America Invents Act: Patent Law Reform Legislation
America Invents Act No1 -
Sep. 16, 2011
Introduction to AIA
On September 16, 2011, President Obama is scheduled to sign into law the “Leahy-Smith America Invents Act” (hereafter “the Act” or “AIA”). The Act makes numerous changes to the governing United States patent statutes, which are codified in United States Code Title 35.
The Act is from a bill of the House of Representatives, 112th Cong., H. R. No. 1249. AmericanInventsActHR1249
Pertinent to the interpretation of the Act is the House Report on the Bill, 112th Cong., H.R. Report 112-98. HouseReportonAmericanInventsAct
Information on the legislation can be found at a U.S. Patent and Trademark Office (PTO) website here.
A series of Chisum Patent Law Reference Guides will address specific changes, issues, and developments on the AIA.
CPLRG 076: Introduction to AIA
CPLRG 077: What the Reform Act Does NOT Reform
CPLRG 0078: Section-by-Section Analysis
America Invents Act: Patent Law Reform Legislation, CPLRG Guides |
Cybersource Corp. v. Retailed Decisions, Inc -
Aug. 16, 2011
Cybersource Corp. v. Retailed Decisions, Inc., 2011 U.S. App. LEXIS 16871 (Fed. Cir. 2011) (DYK, Bryson & Prost). Cybersource08162011
Major issues: mental steps as unpatentable methods; Section 101; Bilski; claims to computer readable medium with executable programs instructions; Beauregard claims
A Federal Circuit panel, in an opinion by Judge Dyk, held that method claims to a credit card fraud prevention system, which could be carried out by a human mentally or with the aid of pencil, were unpatentably abstract in the Bilski sense. The panel also held claims to “computer reaable medium” for carrying out the methods to be unpatentable.
Cross Reference. For a discussion of the “mental steps” doctrine, see Chisum on Patents Sec. 1.03. Read CPLRG 0074
Bilski Watch, CPLRG Guides |
Ass'n for Molecular Pathology v. United States Patent and Trademark Office -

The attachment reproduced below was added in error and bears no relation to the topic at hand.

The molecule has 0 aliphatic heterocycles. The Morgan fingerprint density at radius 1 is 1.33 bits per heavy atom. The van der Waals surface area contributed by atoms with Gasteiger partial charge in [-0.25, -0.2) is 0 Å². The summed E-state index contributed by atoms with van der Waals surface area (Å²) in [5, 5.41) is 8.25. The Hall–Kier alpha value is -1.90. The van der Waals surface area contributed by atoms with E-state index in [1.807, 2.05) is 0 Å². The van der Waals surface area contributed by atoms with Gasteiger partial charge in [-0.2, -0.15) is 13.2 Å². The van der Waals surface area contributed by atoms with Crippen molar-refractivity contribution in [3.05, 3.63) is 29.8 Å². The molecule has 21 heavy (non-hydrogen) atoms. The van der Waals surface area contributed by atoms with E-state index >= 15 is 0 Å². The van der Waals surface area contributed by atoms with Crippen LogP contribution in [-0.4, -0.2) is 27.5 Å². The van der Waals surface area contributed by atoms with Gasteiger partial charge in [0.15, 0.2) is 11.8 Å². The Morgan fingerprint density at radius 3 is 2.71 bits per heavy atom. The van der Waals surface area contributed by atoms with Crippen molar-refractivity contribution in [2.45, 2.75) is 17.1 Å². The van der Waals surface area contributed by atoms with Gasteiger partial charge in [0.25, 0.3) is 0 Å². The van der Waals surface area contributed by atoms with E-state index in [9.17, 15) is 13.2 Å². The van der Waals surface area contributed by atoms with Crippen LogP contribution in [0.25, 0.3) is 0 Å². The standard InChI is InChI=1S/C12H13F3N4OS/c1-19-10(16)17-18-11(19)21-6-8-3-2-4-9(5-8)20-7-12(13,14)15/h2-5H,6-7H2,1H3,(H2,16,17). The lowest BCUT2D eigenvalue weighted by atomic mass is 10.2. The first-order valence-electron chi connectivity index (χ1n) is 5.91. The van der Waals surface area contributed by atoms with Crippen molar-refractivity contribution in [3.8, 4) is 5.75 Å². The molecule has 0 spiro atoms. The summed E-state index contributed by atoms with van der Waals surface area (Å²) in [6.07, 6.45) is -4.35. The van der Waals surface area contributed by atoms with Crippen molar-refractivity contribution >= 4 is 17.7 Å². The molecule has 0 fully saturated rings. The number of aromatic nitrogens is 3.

Jul. 29, 2011
Ass’n for Molecular Pathology v. United States Patent and Trademark Office, 2011 U.S. App. LEXIS 15649 (Fed. Cir. July 29, 2011) (LOURIE, MOORE, concurring in part; BRYSON, concurring in part and dissenting in part) MyriadGenetics07292011.fc
Major issues: claims to isolated genes; claims to comparing gene sequences to detect cancer; Bilski; patent eligible subject matter
In a much-watched case, known generally by the name of the patent owner, Myriad Genetics, a Federal Circuit panel addressed Section 101 issues concerning claims to isolated DNA and to methods of screening for cancer by DNA testing. The panel also addressed the issue whether the plaintiffs, “an assortment of medical organizations, researchers, genetic counselors, and patients” had “standing under the Declaratory Judgment Act to challenge Myriad’s patents.”
On standing, the Federal Circuit held that “at least one plaintiff,” a doctor, had standing. On the merits, the majority distinguished between claims to isolated genes and screening by cell growth rates and claims to methods of comparing DNA sequences. The former but not the latter were for patent eligible subject matter.
Pertinent to this decision is the Supreme Courts June 20, 2011 grant of certiorari in Prometheus Laboratories, Inc. v. Mayo Collaborative Services, 628 F.3d 1347, CPLRG 0071 (Fed. Cir. 2010), which involves Section 101 issues on patent claims concerning medical diagnostics.